Hank wrote: At what point does the cost savings not outweigh the loss of quality of life? There is a point when frugality can go too far. I’d rather have full hot cocoa than save 29 cents. That’s the point I’m trying to get at! For many things, we can cut back without losing quality of life. For me, sacrificing the third tablespoon of cocoa is one of these cases. @Christine Groth You keep leaving comments saying that the wealthy don’t think about “saving pennies”. You are wrong. For everything I’ve read (from reliable sources, anyhow), the wealthy do care… Read more »

Whitney
Whitney

By the way, you can dilute your shampoo (and always skip the “repeat”, yikes)–it’s way better for your hair, especially if you use a cheap shampoo. Also, try showering every other day–but only if you’re very very sure you don’t need a daily shower to smell nice!

Crystal Tillman
Crystal Tillman

My mom was talking about the laundry detergent the other day. She’d went to the store, and they had a “new size”. It was the same size as they had before the companies started cutting down packaging. The catch? They raised the price… Mom was rather irritated that they called it a ‘new size’ yet it was still the same size as the old ones. To save money on Shampoo, try going ‘poo less’. Using baking soda, and vinegar instead of shampoo. http://lifelessplastic.blogspot.com/2008/01/vinegar-rinse-is-awesome.html Has some good information. Vinegar is cheap, and so is baking soda. Even cheaper than the 88… Read more »

Deb
Deb

our children’s dentist told us to cut juice with water to greatly reduce the amount of sugars on their teeth. Now I see juices marketed for children that are diluted, the ads try to scare you into buying the same volume of juice at the same price as regular juice by saying parents are diluting out all the good vitamins so they have put back in the right amount. Everything is fortified and children should be taking multi vitamins anyway so its probably too much and just another gimmick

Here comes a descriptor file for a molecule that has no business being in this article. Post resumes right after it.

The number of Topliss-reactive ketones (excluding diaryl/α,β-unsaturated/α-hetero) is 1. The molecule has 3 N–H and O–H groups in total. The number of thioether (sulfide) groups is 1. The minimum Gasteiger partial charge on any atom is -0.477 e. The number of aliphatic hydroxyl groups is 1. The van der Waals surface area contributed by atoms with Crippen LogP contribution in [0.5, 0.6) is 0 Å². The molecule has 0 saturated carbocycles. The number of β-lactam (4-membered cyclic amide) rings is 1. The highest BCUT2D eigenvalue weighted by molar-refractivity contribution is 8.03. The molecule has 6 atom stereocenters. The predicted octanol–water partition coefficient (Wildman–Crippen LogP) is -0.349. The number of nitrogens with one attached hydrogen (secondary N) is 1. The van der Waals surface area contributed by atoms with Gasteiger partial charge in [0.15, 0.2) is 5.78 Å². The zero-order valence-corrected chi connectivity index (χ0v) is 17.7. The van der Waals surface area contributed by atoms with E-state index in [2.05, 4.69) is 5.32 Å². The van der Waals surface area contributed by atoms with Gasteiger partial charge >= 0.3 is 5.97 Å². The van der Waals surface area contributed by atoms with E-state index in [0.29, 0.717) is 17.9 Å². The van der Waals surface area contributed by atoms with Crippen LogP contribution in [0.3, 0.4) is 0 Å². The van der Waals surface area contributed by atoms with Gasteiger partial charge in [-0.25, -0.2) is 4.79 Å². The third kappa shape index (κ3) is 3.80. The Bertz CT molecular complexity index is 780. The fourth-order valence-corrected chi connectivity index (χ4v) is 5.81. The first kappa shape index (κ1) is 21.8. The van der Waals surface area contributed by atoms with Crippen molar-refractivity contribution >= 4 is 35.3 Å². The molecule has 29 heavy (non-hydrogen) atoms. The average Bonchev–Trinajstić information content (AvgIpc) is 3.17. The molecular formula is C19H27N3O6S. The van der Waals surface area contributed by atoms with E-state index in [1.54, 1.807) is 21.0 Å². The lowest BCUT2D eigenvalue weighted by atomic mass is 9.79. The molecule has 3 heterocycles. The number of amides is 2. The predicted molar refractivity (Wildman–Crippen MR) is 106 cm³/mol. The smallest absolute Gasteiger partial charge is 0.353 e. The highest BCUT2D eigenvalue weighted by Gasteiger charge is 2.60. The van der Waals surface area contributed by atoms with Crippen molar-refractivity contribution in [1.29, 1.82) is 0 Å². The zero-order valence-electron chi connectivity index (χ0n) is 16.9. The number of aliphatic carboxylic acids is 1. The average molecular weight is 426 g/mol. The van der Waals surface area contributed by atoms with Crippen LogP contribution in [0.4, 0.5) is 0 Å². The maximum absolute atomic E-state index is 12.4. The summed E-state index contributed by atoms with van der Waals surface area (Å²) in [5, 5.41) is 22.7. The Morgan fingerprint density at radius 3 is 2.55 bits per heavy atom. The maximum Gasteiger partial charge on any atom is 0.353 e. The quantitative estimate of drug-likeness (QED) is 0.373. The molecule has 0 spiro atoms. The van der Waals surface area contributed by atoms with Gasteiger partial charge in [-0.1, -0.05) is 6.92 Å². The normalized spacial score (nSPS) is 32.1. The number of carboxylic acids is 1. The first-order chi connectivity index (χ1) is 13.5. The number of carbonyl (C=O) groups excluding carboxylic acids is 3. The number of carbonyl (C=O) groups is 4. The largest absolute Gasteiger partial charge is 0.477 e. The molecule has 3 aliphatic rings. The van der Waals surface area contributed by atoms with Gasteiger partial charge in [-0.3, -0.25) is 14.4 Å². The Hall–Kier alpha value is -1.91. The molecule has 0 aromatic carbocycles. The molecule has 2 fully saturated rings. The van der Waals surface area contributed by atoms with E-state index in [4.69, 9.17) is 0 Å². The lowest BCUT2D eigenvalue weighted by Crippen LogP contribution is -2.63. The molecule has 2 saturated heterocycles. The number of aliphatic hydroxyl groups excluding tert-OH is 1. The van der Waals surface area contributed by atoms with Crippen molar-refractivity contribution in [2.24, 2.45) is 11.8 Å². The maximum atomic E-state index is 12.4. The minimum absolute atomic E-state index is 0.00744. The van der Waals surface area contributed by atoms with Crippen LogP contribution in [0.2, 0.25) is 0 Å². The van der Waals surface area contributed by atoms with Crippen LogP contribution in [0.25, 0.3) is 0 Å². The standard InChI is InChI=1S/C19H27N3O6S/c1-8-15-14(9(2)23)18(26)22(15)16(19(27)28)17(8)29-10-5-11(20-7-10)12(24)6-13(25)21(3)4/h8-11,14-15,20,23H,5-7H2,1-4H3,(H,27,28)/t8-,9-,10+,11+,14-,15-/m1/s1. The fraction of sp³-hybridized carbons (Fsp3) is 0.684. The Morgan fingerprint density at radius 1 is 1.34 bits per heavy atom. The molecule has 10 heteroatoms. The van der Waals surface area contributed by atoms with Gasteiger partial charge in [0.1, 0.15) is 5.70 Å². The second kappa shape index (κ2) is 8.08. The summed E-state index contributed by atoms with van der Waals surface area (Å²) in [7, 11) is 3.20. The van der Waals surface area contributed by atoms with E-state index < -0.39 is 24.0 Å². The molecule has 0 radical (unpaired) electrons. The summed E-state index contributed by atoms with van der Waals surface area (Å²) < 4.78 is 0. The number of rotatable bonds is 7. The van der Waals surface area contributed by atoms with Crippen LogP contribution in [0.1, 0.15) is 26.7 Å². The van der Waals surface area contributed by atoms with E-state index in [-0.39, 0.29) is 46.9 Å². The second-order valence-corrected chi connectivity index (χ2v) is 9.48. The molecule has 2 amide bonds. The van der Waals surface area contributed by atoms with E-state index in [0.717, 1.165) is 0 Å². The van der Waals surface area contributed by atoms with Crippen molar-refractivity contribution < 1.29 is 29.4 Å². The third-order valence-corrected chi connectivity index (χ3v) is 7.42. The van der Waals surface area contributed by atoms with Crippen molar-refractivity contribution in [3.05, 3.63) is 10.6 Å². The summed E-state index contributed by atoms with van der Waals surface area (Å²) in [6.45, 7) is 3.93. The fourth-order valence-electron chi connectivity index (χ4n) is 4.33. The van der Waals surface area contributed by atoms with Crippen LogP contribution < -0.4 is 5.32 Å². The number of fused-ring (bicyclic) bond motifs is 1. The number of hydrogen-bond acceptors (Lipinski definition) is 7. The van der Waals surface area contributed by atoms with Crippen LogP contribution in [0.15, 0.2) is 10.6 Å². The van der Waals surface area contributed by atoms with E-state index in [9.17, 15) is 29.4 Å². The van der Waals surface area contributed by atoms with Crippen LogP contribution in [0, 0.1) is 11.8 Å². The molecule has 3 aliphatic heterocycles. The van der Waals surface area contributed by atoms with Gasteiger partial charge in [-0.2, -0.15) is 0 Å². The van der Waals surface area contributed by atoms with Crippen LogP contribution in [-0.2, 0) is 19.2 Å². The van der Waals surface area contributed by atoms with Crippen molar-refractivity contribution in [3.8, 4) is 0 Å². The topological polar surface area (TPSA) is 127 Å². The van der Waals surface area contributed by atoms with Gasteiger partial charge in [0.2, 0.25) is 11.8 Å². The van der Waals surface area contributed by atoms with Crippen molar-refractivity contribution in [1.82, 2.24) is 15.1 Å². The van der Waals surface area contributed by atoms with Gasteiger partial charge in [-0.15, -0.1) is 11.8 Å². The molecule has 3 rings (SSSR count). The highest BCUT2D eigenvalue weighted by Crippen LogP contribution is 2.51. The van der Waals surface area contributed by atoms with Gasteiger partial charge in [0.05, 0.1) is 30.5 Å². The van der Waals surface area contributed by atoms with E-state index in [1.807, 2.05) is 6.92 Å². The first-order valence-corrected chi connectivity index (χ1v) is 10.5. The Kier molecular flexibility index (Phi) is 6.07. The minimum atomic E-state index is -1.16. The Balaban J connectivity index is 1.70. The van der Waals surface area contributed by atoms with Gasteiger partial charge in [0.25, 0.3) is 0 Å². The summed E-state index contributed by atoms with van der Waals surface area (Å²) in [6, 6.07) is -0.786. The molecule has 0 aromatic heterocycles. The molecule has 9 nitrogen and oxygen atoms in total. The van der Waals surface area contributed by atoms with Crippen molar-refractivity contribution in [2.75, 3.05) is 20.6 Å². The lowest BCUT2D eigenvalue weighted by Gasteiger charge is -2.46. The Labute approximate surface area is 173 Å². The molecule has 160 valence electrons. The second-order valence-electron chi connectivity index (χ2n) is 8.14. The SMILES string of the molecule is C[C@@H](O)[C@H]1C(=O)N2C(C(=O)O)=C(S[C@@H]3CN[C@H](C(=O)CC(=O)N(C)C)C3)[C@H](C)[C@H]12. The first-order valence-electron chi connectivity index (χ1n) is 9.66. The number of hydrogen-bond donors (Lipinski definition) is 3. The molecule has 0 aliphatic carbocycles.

Avlor
Avlor

My fave way to cut down on things of late: Converting to fabric napkins. My kids would go through 3 or 4 paper ones at a meal. The paper ones just didn’t absorb or wipe well and are rough. I sewed a ton of cloth ones (about 50 because I had serious fabric stash to use up and that helped put a small dent in the stash). We haven’t looked back. We even used them on a picnic, by wrapping the lunches in the napkins Japanese style. I was worried it would add another load to my laundry, but I’m… Read more »

Mel of Hobocamp
Mel of Hobocamp

I had to laugh reading your cocoa story- I do the same thing- a lot of the time! Usually with this expensive protein shake I take most mornings. I have a clipboard and use it to hold all papers we print on or receive as junk mail- then I write my lists on the back. For my business of crafting- I use & reuse materials all the time. great post~

Megan
Megan

I wash my hair every other day and shave only when I’m going to be wearing shorts or a skirt. I use bath towels more than once before washing them. I give my young boys a bath together so as to use only one tubful of water for both. I never water our lawn! I re-use paper plates if they are not visibly soiled. I wait until the dishwasher is full before I run it, and after reading this I will definitely be cutting back on how much detergent I use.

This is a great idea for a post!

JW
JW